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Closure continues for clean up
22 May 2015
Project managers of the Titirangi harvest from Council and Ngati Oneone have made the tough call to extend the closure of the road for a further week until Friday 29 May. “We regret the inconvenience to users of the hill but we want to do a really good job of cleaning up the log debris from the site,” says acting planning and development manager Geoff Canham. “This certainly is not a typical forestry site, we need to clean up as much of the debris as possible to prepare the ground for hydro-seeding and re-planting. “We are also complying with the strict resource consent conditions to begin rehabilitating the site to a more natural state. “This will involve native plants as a food source to invite the birds and native wildlife back to Titirangi.” A schedule of community planting days is being worked on and dates and information will be available soon. “We’ll be in touch with people that have registered their interest, contacting school groups, environment and community groups, residents and also putting it out to the wider community to come get involved,” says Mr Canham. If anyone would like to register to be involved with the re-planting project; • Contact customer services on 06 867 2049 • Email your contact details to TitirangiRestoration@gdc.govt.nz[mailto:titrangirestoration@gdc.govt.nz] • Register you interest with GisborneDC on Facebook • Contact councillors; Meredith Akuhata-Brown 0272005605, Josh Wharehinga 0275125195, Larry Foster 0274508814 Council and Ngati Oneone are working on a co-management agreement for the project and ongoing management of the reserve in the future. Proposals for further enhancement of Titirangi made to the Long Term Plan 2015-2025 will be explored in the reserve plan going forward. Read more >>
Councillors hear community
15 May 2015
Members of the community will make their submissions heard at hearings on the draft Long Term Plan 2015 – 2025 next week. Council’s month long consultation on the draft plan ended on 17 April with a total of 308 written submissions from a majority of local individuals or community groups. “That’s over a thousand pages of submissions for Council to read and comprehend,” says Mayor Meng Foon, “Our community engaged with us through many modes of communication, at public meetings, through email, Facebook, twitter. I received phone calls and was stopped by people for a chat in the supermarket and at the Farmers market. “It will be an intense 3 days of concentration as we hear from just a fraction of those submitters.” 68 submitters who wanted to speak to their submissions will each make 10 minute presentations to Councillors when hearings start on Monday, running through until Wednesday morning. School students from a number of schools contributed to submissions and groups from Wainui Beach School and Ormond School will present on their proposed ideas for future plans. At Wainui Beach School a team of 4 senior students consulted with 5 classes and gathered responses to a series of questions relating to the Tairawhiti area and some of the Council projects included in the ten year plan. When asked what changes would they would like to see, responses included recycling bins at parks and sports grounds, ideas for activities and developments at the Olympic Pools, suggestions for the Titirangi Restoration and more plantings in playgrounds and reserves. Olympic Pool manager Hendrik Geyer said it was great to see students taking an active interest in future development, some of the ideas for the Olympic Pool Complex we can try to implement in time for this summer. The proposed plans for cycle and walkways was by far the most talked about topic with 214 submission comments; almost 95% of those in support of cycleway projects As part of their submission Tourism Eastland encouraged Council to “Continue investment in cycling infrastructure as this makes our city a nicer place to be and provides active transport solutions and cycle tourism.” The draft plan shows a staged approach to creating a whole network of routes and safety improvements in both Gisborne and rural communities. Many submissions provided arguments for and against the priority of which cycleways should be built first. Strategic manager David Wilson says “Council can consider prioritising school cycling routes within the current budgets set for each year.” Mayor Meng Foon says overall submissions show a very positive view of this plan, with a large number of people in support of the direction we’re going in. “This is exciting for our 10 year plan. We have set a good base going forward.” Hearings at Council Chambers in Fitzherbert Street are open to the public 9am – 3pm Monday 18 and Tuesday 19 May and 9am – 10.30am Wednesday 20 May. A meeting of Council takes place on Thursday 21 May at 9am to deliberate on submissions. Read more >>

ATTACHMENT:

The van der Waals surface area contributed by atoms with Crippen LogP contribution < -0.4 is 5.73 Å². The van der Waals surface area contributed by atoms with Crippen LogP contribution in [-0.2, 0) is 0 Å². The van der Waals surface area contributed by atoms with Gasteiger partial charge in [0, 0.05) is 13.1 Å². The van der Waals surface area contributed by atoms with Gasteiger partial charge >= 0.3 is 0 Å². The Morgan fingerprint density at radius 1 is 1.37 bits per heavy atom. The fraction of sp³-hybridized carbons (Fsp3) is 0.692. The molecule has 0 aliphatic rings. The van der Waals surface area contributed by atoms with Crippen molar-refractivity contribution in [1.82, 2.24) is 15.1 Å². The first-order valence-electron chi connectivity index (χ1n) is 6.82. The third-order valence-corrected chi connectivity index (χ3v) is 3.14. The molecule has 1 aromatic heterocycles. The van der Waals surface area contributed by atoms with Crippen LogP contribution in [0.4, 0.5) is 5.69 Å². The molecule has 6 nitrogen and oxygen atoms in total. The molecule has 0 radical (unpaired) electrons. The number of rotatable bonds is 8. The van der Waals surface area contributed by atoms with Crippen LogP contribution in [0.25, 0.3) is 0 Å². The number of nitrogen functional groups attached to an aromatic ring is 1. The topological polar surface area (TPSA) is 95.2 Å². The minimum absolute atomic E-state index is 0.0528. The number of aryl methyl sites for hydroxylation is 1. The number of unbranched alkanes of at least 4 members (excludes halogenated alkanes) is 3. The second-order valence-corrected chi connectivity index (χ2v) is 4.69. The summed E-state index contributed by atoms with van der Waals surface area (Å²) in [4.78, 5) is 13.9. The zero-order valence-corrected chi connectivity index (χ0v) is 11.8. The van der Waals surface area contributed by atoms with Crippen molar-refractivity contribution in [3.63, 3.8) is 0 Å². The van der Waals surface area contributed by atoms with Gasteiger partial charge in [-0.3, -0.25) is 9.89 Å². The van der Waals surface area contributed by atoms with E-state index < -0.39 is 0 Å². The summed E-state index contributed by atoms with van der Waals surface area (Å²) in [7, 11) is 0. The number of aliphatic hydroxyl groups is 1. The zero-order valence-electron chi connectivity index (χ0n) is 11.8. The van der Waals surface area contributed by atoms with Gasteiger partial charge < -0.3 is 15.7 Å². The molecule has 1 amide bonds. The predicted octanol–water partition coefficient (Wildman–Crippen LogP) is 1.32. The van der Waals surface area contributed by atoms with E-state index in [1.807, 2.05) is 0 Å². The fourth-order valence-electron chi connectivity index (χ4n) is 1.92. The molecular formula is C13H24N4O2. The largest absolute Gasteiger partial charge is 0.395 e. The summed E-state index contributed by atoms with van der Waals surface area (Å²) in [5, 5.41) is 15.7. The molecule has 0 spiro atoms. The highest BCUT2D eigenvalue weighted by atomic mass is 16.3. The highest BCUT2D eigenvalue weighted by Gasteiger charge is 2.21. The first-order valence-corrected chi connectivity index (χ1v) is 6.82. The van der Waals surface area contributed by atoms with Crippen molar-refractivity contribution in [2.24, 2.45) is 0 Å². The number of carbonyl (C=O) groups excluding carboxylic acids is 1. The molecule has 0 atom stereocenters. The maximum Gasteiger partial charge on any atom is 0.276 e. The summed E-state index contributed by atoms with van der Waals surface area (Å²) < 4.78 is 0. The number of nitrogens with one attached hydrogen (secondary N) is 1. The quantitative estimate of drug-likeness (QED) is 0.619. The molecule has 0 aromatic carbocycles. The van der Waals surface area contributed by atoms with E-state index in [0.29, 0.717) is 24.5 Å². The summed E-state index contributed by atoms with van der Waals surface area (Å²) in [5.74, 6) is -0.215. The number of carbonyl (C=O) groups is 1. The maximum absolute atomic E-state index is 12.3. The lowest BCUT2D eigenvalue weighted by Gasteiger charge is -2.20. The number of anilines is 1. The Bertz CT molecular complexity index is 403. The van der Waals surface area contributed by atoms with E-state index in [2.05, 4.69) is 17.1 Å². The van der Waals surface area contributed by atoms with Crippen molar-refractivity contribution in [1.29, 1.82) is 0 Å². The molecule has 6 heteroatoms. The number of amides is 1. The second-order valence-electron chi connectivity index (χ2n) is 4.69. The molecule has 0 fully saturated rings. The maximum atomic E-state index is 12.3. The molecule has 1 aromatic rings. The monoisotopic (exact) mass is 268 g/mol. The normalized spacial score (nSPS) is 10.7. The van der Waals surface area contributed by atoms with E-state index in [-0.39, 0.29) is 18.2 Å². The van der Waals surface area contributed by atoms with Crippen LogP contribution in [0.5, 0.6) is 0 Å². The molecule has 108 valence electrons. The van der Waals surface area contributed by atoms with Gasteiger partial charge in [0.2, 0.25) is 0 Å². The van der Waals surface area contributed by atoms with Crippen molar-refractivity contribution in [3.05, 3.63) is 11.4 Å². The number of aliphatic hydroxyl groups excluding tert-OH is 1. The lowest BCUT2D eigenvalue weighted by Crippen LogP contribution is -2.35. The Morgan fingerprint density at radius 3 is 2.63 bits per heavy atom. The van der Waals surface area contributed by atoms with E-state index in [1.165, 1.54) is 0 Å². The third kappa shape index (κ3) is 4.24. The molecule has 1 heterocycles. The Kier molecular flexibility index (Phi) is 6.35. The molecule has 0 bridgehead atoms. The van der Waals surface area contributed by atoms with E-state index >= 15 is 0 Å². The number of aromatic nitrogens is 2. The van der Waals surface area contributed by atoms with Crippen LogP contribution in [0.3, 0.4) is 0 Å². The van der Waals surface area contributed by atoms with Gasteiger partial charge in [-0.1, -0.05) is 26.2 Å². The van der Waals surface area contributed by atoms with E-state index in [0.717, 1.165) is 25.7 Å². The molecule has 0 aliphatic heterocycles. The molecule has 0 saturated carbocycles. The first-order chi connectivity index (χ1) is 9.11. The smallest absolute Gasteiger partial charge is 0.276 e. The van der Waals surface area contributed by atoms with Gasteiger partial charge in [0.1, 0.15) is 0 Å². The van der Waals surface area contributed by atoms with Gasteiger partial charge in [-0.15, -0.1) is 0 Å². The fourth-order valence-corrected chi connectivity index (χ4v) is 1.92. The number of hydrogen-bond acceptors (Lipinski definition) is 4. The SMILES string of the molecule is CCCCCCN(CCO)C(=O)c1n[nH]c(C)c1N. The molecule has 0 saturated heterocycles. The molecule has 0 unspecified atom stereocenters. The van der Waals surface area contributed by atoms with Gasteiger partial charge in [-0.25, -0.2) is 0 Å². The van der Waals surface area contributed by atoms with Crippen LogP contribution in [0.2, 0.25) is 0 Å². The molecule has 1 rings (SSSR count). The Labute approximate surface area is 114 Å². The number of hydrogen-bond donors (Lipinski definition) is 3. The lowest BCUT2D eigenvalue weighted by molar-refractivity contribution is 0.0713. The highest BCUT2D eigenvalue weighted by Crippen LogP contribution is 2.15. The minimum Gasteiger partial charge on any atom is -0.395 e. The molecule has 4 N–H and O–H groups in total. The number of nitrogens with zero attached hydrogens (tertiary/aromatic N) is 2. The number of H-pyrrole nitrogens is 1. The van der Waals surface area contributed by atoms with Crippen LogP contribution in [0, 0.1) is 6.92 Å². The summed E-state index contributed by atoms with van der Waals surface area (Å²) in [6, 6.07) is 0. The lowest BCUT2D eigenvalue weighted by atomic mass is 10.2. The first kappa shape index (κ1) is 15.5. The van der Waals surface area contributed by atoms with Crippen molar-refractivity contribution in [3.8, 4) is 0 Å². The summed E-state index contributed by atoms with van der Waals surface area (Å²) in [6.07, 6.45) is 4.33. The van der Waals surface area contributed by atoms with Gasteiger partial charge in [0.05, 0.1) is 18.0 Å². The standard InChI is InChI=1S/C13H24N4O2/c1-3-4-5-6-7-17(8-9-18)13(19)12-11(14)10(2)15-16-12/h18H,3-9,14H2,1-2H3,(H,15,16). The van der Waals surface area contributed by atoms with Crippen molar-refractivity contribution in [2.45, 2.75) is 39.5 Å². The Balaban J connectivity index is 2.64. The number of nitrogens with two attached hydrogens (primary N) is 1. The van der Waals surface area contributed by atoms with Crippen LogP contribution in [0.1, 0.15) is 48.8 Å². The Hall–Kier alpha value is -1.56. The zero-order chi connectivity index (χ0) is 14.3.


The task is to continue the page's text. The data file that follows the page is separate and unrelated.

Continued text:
Stringing big pipe together
14 May 2015
One of the biggest PVC pipelines in the Gisborne district is about to be installed over the next 2 weeks as Council commences work on the new Steele Road wastewater pressure pipeline yesterday. “We will be drilling and open trenching 750 meters of pipeline along Steele Road, Matthews Road and Wainui Road over the next week or two,” says water utilities manager Neville West. “‘Pipe strings’ are currently being welded together in lengths of 60 to 120 meters.” The pipe will then be pulled from the welding area to the drill rig, then the rig will drill a cavity for the pipe and pull the pipe string into position in the ground. Most of the pipeline will be directionally drilled at 2 meters deep, with some open excavation for road crossings. “This means at times access to properties will be restricted and we will need to take the pipe strings across the road to the drill rig,” says Mr West, “Contractors will ensure people are informed if access to houses in the area will be affected.” The pipeline conveys wastewater flows from 550 households in the Steele Road area into the main interceptor on Wainui Road The current pipeline is in poor condition and being renewed as part of Council’s wastewater renewal programme in the current ten year plan. Council are proposing to spend another $22 million in the long term plan for 2015 – 2025 on work that will reduce wastewater discharge into our waterways. Read more >>